The Appeals Court recently addressed whether an attorney whose resignation from the practice of law was accepted as a disciplinary sanction may work as a mediator. In the Matter of Anthony Raoul Bott, 462 Mass. 430 (2012). The Supreme Judicial Court (“SJC”) concluded, in the context of bar disciplinary proceedings, mediation may constitute legal work such that, following, suspension, disbarment or disciplinary resignation, an individual may serve as a mediator in certain circumstances and under specified conditions.

On May 24, 2005, Bott submitted an affidavit of resignation from the practice of law while he was under investigation by the Board of Bar Overseers (“the “Board”). The Board accepted his resignation as a disciplinary action. In 2009, Bott completed a mediation training program. In September of 2012, Bott petitioned a Single Justice of the SJC for relief requesting permission to serve as a mediator. The Single Justice reported the case to the full panel.

The Court first determined that, as a general proposition, a person does not engage in the practice of law when acting as a mediator under the Uniform Rules on Dispute Resolution (”Uniform Rules”). The Court reasoned that many activities generally associated with the practice of law are also undertaken by persons in other professions. For an activity to be considered the “practice of law” so a non-lawyer cannot perform it without committing the unauthorized practice of law, the activity itself must fall “wholly within” the practice of law. The Uniform Rules define mediation as “a voluntary, confidential process in which a neutral is invited or accepted by disputing parties to assist them in identifying and discussing issues of mutual concern, exploring various solutions, and developing a settlement mutually acceptable to the disputing parties.” The Uniform Rules require all individuals seeking to serve as a mediator in a court-connected dispute resolution, including attorneys, to undertake mediation training. The Uniform Rules do not state training in the law is a substitute for training as a mediator or suggest that a legal education enhances or contributes to skill as a mediator. Under the Uniform Rules, a mediator is prohibited from giving legal advice. For these reasons, the SJC held, as a general proposition, a person does not engage in the practice of law when acting as a mediator in a manner consistent with the Uniform Rules. This outcome allows individuals who are not attorneys to engage in mediation under the Uniform Rules.

The SJC then analyzed whether mediation, when performed by an attorney who has resigned from the practice of law while the subject of a disciplinary action or has been disbarred or suspended from the practice of law, constitutes legal work in the context of bar disciplinary matters. The SJC stated there may be circumstances where work that does not constitute the “practice of law” when engaged by non-lawyers may qualify as “legal work” that a disbarred or suspended lawyer is precluded from performing. The SJC held an attorney who has been disbarred or suspended from the practice of law may be prohibited, in some circumstances from acting as a mediator. The SJC found the following considerations to be relevant in determining whether mediation or another activity that does not constitute the practice of law by non-lawyers may, in the context of bar disciplinary matters, constitute legal work when performed by a lawyer:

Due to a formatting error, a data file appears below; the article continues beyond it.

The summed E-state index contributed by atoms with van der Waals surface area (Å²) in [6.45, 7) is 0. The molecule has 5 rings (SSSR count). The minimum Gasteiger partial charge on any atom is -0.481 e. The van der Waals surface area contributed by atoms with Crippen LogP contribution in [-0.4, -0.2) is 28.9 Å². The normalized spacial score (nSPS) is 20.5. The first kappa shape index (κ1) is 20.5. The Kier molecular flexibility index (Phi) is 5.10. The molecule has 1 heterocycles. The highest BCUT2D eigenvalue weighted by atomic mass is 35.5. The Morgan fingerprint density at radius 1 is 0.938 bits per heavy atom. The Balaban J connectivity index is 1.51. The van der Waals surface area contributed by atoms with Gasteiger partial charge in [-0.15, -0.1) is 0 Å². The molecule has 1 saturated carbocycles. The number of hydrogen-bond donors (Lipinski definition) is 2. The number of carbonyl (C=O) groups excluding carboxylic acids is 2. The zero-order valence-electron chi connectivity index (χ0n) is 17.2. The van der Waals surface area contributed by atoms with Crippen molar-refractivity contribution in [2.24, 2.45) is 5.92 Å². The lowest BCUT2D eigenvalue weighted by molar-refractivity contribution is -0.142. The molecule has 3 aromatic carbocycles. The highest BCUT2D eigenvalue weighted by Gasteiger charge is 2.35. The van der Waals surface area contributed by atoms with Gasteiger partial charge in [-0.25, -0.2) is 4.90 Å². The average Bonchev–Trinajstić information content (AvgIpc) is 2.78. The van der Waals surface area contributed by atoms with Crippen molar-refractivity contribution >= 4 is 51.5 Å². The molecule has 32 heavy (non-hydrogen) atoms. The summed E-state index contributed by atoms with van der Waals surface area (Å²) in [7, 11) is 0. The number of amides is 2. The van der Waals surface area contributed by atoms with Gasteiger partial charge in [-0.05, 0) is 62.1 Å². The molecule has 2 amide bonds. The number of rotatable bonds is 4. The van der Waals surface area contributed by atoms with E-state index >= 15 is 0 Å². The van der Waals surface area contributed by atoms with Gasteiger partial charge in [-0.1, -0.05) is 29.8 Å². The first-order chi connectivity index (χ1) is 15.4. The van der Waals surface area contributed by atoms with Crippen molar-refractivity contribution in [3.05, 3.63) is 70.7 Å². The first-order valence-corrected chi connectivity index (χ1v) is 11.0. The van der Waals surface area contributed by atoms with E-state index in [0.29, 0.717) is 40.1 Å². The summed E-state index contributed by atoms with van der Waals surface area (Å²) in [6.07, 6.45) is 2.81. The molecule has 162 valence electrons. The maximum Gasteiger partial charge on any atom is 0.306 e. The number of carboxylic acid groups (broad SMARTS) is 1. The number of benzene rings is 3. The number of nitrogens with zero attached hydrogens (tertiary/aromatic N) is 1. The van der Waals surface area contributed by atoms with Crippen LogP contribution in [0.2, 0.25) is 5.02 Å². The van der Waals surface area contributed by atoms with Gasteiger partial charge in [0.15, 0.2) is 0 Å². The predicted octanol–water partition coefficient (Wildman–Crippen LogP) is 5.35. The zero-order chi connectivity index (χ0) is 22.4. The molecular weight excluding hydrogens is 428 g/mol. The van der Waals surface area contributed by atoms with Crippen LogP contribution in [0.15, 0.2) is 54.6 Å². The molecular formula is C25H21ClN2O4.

1. whether the type of work is customarily performed by lawyers as part of their legal practice;
  2. whether the work was performed by the lawyer prior to suspension, disbarment or resignation for misconduct;
  3. whether, following suspension, disbarment or resignation for misconduct, the lawyer has performed or seeks to perform the work in the same office or community, or for other lawyers; and,
  4. whether the work as performed by the lawyer invokes the lawyer’s professional judgment in applying legal principles to address the individual needs of clients.

With regard to the first three considerations, the SJC found:

  1. prior to his resignation, Bott had not engaged in mediation;
  2. he does not propose to provide mediation services to attorneys with whom he previously was engaged in the practice of law; and
  3. he will not conduct mediation in the same office from which he previously conducted his law practice.

Thus, the SJC focused on whether mediation as performed by Bott will invoke his professional judgment in applying legal principles to address the individual needs of mediation clients. The SJC stated the extent to which a lawyer mediator draws on his legal training and experience may depend on whether the lawyer employs “facilitative” mediation (which does not call upon the mediator’s exercise of professional judgment) or “evaluative” mediation (in which a neutral evaluates the merits of a case and offers an opinion of its worth). The SJC remanded the case for a determination of whether Bott would be employing “facilitative” or “evaluative” mediation and whether he should be permitted to serve as a mediator prior to any future reinstatement as a member of the bar.